...where distraction is the main attraction.

Monday, September 20, 2021

Two Glenrothes single malts distilled in 2001

You're screaming at your screen, "You stopped reviewing Highland Parks for THIS?"

And I'm like, "Yes?"

I recently marked ten years of Diving for Pearls whisky reviews with a re-review of the first Single Malt Report, Balvenie DoubleWood 12 year old. Ten years ago today, I started a streak of Glenrothes single malt reviews. That streak ended on 9/28/2011. There hasn't been a single Glenrothes post on this site since.

Perhaps I'm in the minority, but I have found Glenrothes to be one of the least inspiring single malts. It's a consistent C grade whisky that can hit B- range when it's hitting on all cylinders. And that's only when it's from a bourbon cask. Otherwise, it serves a blank canvas for other cask types. I tend to see it as malt filler for the sometimes-preferable Famous Grouse.

But then again, I haven't had a Glenrothes for more than six years, so I'm willing to give this Speysider another chance. My palate has gone through many changes, and I have four samples that aren't going to drink themselves. So here I go with the first two, both about 14 years old, both distilled in 2001, both bottled by indies, and both from fortified wine casks.


: Glenrothes
Ownership: The Edrington Group
Region: Speyside (Rothes!)
Independent Bottler: Scotch Malt Whisky Society
Age: 14 years (27 March 2001 - 2015)
Maturation: refill port pipe
Cask #: 30.87
Cask "name": A skinny dipping dram
Outturn: 738 bottles
Alcohol by Volume: 55.6%
(Thank you to St. Brett for the sample!)

The nose leads with a surprising stinky aged cheese note (which alters one's view of the name SMWS bestowed upon the cask). Sugary things follow, like Luxardo cherries, gummy worms and black Twizzlers. Ginger ale and roses in the background. But that aged cheese note keeps everything from going overboard. The nose picks up a coastal note once the whisky is reduced to 46%abv. There's more salt and raw almonds, less candy.

Grapes and berries appear early in the palate, but so do salt and savory notes, thus it never gets too sweet. Lemons and minerals fill out the background. It shifts around a bit at 46%abv, with almonds, salt and hay up front; honey, pepper and bitterness in the back.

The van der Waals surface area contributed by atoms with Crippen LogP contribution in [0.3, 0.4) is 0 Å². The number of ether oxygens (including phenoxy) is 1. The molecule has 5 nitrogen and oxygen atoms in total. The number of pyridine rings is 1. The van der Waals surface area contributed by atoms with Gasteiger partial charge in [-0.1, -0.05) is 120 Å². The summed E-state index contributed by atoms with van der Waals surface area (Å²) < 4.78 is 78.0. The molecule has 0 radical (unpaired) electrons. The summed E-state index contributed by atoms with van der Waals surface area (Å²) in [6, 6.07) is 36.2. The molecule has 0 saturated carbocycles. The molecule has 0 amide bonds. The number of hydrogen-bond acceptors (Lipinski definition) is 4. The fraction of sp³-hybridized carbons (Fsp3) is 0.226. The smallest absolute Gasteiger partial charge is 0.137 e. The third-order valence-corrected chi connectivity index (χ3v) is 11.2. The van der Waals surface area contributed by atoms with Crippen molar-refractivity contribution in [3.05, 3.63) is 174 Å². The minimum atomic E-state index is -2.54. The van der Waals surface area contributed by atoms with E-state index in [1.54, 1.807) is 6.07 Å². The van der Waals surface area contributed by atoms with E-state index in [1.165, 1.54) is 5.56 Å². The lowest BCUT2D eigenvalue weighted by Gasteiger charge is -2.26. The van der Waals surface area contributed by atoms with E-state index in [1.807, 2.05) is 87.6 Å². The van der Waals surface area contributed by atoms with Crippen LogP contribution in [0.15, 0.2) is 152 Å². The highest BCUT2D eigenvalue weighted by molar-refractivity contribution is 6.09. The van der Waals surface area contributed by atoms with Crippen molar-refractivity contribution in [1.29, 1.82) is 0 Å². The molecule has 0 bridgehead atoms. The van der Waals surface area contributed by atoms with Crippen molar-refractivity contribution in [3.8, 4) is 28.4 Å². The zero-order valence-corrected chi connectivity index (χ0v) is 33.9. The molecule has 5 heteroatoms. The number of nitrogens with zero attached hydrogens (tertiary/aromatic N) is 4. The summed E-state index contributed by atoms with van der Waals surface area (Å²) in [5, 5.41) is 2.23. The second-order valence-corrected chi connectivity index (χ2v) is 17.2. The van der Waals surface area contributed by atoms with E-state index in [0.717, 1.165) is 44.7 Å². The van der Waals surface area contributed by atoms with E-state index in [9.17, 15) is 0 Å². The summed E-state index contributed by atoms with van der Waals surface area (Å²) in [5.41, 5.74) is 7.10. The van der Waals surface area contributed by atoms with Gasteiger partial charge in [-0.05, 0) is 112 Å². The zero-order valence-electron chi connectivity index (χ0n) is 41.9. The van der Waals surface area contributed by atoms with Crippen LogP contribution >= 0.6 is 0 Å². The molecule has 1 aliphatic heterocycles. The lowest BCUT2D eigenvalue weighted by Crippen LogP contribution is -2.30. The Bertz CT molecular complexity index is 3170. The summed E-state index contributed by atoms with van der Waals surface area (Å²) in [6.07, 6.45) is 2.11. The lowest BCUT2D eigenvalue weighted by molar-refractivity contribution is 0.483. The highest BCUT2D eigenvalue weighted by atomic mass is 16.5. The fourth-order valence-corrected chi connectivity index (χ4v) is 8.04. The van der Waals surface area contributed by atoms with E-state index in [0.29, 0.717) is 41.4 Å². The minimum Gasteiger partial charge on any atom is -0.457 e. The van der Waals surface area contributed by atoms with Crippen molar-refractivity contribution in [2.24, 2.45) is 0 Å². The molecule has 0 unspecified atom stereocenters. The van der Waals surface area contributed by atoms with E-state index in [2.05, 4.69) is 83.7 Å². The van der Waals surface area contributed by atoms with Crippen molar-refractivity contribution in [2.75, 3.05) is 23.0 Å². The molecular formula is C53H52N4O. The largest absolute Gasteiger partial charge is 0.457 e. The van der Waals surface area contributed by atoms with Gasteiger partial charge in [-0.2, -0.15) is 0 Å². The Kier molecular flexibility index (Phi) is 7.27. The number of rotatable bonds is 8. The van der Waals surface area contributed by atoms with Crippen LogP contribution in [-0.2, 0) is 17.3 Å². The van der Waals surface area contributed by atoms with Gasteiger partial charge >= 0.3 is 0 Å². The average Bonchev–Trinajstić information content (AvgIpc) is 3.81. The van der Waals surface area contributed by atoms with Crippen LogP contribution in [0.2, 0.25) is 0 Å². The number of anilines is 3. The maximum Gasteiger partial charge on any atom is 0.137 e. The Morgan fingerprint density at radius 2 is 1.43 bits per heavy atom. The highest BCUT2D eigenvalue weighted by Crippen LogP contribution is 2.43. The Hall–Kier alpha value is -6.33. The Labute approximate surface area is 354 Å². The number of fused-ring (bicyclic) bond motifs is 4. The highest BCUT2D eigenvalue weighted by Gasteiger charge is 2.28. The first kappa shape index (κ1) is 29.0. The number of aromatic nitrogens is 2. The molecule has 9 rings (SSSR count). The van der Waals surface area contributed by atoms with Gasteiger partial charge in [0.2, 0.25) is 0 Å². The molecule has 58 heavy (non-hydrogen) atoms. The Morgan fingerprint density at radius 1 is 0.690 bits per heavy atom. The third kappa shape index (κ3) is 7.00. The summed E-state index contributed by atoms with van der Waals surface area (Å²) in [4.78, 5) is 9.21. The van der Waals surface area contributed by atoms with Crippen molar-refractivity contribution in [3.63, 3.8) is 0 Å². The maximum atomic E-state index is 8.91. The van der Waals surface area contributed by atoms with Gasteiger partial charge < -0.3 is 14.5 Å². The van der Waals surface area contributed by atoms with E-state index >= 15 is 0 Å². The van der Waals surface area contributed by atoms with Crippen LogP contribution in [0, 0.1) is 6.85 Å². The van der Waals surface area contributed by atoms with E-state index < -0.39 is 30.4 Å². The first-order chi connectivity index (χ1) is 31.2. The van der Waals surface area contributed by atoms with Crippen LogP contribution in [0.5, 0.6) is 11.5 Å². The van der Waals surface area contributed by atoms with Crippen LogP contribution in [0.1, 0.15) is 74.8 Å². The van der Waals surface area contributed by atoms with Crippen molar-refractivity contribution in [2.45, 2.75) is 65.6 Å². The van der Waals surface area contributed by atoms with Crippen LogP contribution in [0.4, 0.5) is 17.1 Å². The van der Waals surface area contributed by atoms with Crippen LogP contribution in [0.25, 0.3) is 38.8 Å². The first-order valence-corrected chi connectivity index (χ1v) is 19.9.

No sweetness in the finish, as the fruits (berries and citrus) are quite tart. A little bit of tannin, a few roses as well. At 46%abv it finishes with honey, oranges and black pepper.

I like this? I like this. The port pipe is certainly refill, but not dead. The spirit isn't particularly unique nor complex but it's solid and slightly spartan. I'd drink this any day. The nose works better without dilution, in my opinion, while the palate and finish do well with a little water. This was unexpected.

Rating - 86


Distillery: Glenrothes
Ownership: The Edrington Group
Region: Speyside (Rothes!)
Independent Bottler: Malts of Scotland
Age: 14-ish years (2001 - 2015)
Maturation: sherry hogshead
Cask #: MoS 15029
Outturn: 182 bottles
Alcohol by Volume: 52.8%
(sample from a bottle split)

The nose says clean cask. Loud cask. Rolos and Three Musketeers meet root beer and cherry popsicles. A little of bit of orange peel in the background. There are more nuts and berries at 46%abv, and less chocolate. Strawberry jam and roses fill the background.

Lotsa cask in the palate too. Bags of dried fruit, nearly overwhelm everything else. One may find candied lemon peel, sharp ginger beer and a hint bitterness way in the back. Reducing the whisky to 46%abv seems to thicken the palate's texture, and maybe brings out a touch of malt. Otherwise it's all almonds, dried sweet potato, caramel and a hint of chiles.

The finish mostly matches the palate with dried fruits, ginger and sugar leading the way. The sweetness nearly vanishes at 46%abv, and some tannins jump in. Then there are nuts, black peppercorns and dried sweet potatoes.

With its style and dark coloring, this is the sort of whisky that would have certain whisky fans vigorously stroking......the refresh button on their auction bids. It's not really my style, as it's one of those blank canvas 'Rotheses. But the cask is pretty good. It's a dessert thing at full power, nearly a liqueur, though I prefer it diluted.

Rating - 84

Those were the two best Glenrothes I've ever reviewed, and I would certainly sip both again, something I've never said about a Glenrothes single malt. Perhaps I should stop fooling around and get to the 1970s stuff...